Preferably disposed within the manifold portion 20 are a plurality of light expanding parabolic and reflective surfaces (not shown). These surfaces function to modify the angular and spatial distribution of the incoming light and to direct the light toward the kicker portion 22 via the turning prism 18. An example of one such manifold portion 20 is disclosed in U.S. application Ser. No. 08/780,034 entitled Laser Illuminated Lighting System, assigned to the assignee of the present invention, and herein incorporated by reference. The surfaces can be a variety of shapes and vary in number depending on the particular design objectives without departing from the scope of the present invention. The manifold portion 20 as herein disclosed has a manifold perimeter surface 24.
As shown in FIGS. 2 and 3, the kicker portion 22 of the thin sheet optical element tail lamp 16 has a series of steps 38 which are aligned to receive reflected and redirected light from the turning prism 18. The series of steps 38 direct the light through the front surface 28 to a predetermined illumination area. Each incremental step 38 has an angled surface 40 and a back surface 32. The back surface 32 is generally parallel to the front surface 28. The angled surfaces 40 of the steps 38 are angled relative to the light received from the turning prism 18 to reflect the light via total internal reflection (TIR) through the front surface 28. The angled surface 40 may be linear or curved depending on the spread angle of light desired. The angled surface 40 can be metalized if the light rays strike the plastic-air interface at an angle less than the critical angle which, is further described below. The kicker portion 22 has a kicker perimeter surface 26.
The turning prism 18 is a solid body through which light from the manifold portion 20 propagates. The turning prism 18 has preferably a continuous, generally triangular longitudinal cross-section. The triangular cross-section has generally planar, equilateral reflective surfaces 42, as shown in FIG. 3. The reflective surfaces 42 of the turning prism 18 function to redirect light received from the manifold portion 20 to the kicker portion 22. The reflective surfaces 42, although shown as planar, can also be either a convex or concave curve. Further, instead of a generally triangular longitudinal cross-section, the turning prism 18 could have a parabolic, hyperboloidal, or ellipsoidal cross-section, or any cross-section that facilitates the function of directing the light from the manifold portion 20 to the kicker portion 22. The principle of TIR is employed to accomplish the reflective function.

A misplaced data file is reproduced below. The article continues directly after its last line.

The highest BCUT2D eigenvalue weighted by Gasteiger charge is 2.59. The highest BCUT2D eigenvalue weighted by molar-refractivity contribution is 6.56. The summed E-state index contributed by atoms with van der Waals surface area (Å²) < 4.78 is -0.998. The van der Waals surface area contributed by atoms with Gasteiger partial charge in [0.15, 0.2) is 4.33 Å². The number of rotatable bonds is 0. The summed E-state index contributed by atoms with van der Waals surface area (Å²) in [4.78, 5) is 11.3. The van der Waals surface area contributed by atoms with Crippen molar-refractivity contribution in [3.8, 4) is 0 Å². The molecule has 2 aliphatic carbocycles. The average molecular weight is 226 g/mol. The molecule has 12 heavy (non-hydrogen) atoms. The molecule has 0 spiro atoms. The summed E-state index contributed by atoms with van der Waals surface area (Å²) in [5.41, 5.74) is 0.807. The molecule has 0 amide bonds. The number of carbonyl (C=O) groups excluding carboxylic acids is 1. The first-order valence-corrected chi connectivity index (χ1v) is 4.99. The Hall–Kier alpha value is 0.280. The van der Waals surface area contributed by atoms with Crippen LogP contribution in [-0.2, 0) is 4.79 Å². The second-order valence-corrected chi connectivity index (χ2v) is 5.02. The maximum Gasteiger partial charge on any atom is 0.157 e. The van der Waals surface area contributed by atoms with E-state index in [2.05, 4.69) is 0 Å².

Total internal reflection of light occurs when an incident angle θ exceeds a critical angle θc given by the equation θc =sin-1 (n1,n2,) wherein n1 is the index of refraction of air and n2 is the index of refraction of plastic. The plastic-air interface can be metalized if necessary to prevent the light rays from reflecting out of the plastic medium.
Utilization of a turning prism 18 is advantageous because it allows the manifold portion 20 to be positioned behind the kicker portion 22 thereby reducing the overall footprint of the thin sheet optical element 16, and more specifically, the footprint of the front surface 28 of the kicker portion 22.